And it's not a and how it works is it It charges up. So it uses a jewel thief to pull in the power from the solar panels. And it charges up a capacitor and then the capacitor, once it hits a certain spot, it turns on the LED and which drains the power, and then turns off the LED and then it starts over again. Which I really liked that kind of self. You know, it's like a self regulating oscillating circuit.
Host 3 12:35
Yeah, and even has some really unique silkscreen on the on one side of the board. So I would, I would have to say that I believe that we have found ourselves a winner, because I also chose that project as my third pick. Oh, there it is, I thought that this project was really, really unique, it's super cool to see somebody take something like the PCB transformer, and build something that's, you know, somewhat useful, but fits within our parameters with that. So I love how the PCB was part of the project itself being its own component. And on top of that, he took that concept and fit that really kind of like rectilinear square transformer, and put it on a board that shaped like a heart where he was able to, you know, kind of make that all fit. So there's there's a little bit of the aesthetic side that goes along with the cold hard, like, it's got to work kind of thing. I was really, really impressed with that. And some of the things I wrote down about if it's really innovative and unique. It was it was really cool, where he put the the transformer on the board. And he also had really good documentation, which I always give a plus to that. So I think we have a winner. And that goes to Bob nutricious.
Host 2 13:52
Hey, Bob versus will I'll send you an email, you know, tomorrow with some instructions
Host 3 13:58
Now. Congratulations. And once again, thanks to everyone for entering in that was a ton of fun. I hope that every one of you had fun, even if you didn't enter in, you know, going and checking the the projects in here and us kind of yap about them every week. I certainly had a ton of fun with it. And I hope we do more stuff like this in the future.
Host 2 14:19
Yeah, I hope we I'm aiming for next spring. Cool. Very good. It's just amazing the support our community gave to to us for this project for this contest. And it's just it was just a ton of fun and all the judges had fun. And, you know, it just was a good time for everyone.
Host 3 14:39
Yeah, I guess we should also give a shout out to the other judges who helped out with that. I know Alicia white from the embedded FM podcast was one of them. So thank you very much, Alicia.
Host 2 14:52
And then James Lewis of the bald engineer blog, Catherine Scott, who is a computer vision robotics guru and Derek Broder of the current source.
Host 3 15:02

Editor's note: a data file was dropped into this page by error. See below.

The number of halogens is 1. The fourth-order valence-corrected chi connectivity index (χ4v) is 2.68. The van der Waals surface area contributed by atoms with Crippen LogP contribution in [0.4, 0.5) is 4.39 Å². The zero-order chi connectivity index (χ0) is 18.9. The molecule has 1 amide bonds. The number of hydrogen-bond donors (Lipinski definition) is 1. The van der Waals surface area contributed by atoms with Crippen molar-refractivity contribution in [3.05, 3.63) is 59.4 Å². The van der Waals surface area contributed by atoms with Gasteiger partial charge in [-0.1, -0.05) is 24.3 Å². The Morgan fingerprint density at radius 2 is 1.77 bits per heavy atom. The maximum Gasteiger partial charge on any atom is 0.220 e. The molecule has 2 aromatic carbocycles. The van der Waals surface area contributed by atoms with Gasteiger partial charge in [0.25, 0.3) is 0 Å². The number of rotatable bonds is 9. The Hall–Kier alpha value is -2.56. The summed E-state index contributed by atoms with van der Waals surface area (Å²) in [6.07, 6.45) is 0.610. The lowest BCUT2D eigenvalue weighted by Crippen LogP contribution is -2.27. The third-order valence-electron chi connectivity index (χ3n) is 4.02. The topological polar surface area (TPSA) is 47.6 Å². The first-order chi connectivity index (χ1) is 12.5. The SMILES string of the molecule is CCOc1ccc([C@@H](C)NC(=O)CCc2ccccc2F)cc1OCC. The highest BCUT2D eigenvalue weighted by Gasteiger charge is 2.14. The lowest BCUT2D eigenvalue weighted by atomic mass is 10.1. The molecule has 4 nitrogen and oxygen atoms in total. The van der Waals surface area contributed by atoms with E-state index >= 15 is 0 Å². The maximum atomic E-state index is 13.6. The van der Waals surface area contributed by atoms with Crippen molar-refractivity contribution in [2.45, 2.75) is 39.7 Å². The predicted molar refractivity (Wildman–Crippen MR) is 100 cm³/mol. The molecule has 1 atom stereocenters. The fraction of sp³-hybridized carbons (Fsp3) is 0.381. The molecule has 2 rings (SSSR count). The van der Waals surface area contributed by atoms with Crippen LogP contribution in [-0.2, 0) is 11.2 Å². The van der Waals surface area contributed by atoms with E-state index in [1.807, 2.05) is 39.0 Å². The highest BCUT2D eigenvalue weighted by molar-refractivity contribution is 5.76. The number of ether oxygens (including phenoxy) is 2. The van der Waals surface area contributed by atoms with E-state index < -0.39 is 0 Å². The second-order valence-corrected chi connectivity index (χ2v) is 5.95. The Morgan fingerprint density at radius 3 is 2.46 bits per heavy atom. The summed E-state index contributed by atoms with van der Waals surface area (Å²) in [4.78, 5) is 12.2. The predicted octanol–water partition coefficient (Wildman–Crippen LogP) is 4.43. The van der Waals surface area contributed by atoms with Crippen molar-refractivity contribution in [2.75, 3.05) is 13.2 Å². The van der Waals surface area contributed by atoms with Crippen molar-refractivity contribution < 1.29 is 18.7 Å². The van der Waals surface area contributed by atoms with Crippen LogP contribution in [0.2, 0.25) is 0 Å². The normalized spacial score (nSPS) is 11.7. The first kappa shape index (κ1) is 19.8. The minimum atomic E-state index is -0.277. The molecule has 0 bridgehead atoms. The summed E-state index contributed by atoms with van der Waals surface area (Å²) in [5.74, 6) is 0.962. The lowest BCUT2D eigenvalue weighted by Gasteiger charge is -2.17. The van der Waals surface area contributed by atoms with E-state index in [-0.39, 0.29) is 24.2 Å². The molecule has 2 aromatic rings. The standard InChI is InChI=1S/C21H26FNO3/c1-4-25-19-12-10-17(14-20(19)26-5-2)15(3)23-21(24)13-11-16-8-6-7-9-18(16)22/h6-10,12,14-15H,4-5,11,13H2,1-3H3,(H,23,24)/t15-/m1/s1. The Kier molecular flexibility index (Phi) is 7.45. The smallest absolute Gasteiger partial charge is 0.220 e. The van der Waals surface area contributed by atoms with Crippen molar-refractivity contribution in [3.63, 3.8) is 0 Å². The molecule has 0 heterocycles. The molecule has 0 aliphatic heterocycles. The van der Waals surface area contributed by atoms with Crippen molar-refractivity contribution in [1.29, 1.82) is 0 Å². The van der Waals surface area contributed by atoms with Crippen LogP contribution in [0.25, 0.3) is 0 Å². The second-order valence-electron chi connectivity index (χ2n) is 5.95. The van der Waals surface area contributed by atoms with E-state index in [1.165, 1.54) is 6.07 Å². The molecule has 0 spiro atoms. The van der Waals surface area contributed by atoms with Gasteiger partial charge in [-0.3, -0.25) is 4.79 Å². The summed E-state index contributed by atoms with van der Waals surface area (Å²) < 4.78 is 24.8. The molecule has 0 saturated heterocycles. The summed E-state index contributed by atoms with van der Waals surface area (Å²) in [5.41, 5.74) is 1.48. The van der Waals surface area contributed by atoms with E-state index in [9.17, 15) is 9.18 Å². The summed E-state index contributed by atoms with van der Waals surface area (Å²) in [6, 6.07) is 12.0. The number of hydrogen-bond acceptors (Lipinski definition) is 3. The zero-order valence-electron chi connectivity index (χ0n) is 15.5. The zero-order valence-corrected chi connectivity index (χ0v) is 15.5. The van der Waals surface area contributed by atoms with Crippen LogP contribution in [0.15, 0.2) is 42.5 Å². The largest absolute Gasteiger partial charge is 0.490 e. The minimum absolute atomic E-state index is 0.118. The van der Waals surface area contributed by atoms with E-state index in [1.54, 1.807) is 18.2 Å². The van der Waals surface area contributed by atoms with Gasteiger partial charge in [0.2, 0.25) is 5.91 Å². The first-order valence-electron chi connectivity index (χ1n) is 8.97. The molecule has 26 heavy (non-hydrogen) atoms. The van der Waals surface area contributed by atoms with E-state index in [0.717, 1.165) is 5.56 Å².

Thank you so much for, for joining us in the fun.
Host 2 15:06
I'm just looking at all the other winners that they picked. Were there some runner ups? Yeah, I put the runner ups as the notable entries and stuff.
Host 3 15:16
Is that up on the blog, the macro fab blog? Yes. Okay, cool. I might have to go check that out myself. Mainly because I wanted to keep this as I guess you could say clean as possible. I kind of avoided reading all that other stuff, because I wanted to have my like, my own thoughts on the projects.
Host 2 15:33
Yeah, I picked them over. I picked them by last Friday, before I even looked at all the judge stuff.
Host 3 15:39
So it was untainted? Yes. So to speak.
Host 2 15:44
So Stephen, before you go check out the blog. What have you been working on?
Host 3 15:49
Well, okay, so I've got a kind of a unique project, something that cropped up recently. And this one is sort of a map project and sort of not map as in, like, I'll talk about it. And I hope to put this up on my new blog, analog inch.com. The, there's a guy at work, who's also a tube head, and I've kind of been, you know, chatting and hanging out with him. And we both came up with this idea that we kind of wanted to build an app together and sort of design an app together. He's been doing electronics for a while, but hasn't really gotten too super deep into it. And he attended my class the other day that I taught on just learning dip trace and things. And he was like, Let's go further with this. I was like, why don't we design an amp? But why don't we make it fun, as opposed to just like doing a well copying something? Yeah, well, I mean, doing an old tube amp is fun. But why don't we make it interesting. Let's put it that way. So we're trying to see if we can get a tube amp into a guitar pedal enclosure. Oh, that's cool. We're trying to get a 30 watt to preamp with a solid state power amp, and switch mode power supplies for all the power. Basically, we want to make a whole tube amp where you plug an 18 volt plug back into it, you get the 350 ish volts in the preamp, you get the 18 volts for the output, you get 12.6 for the heaters, and then all the other little stuff you need in between there. So we're kind of like coming up with ideas for that.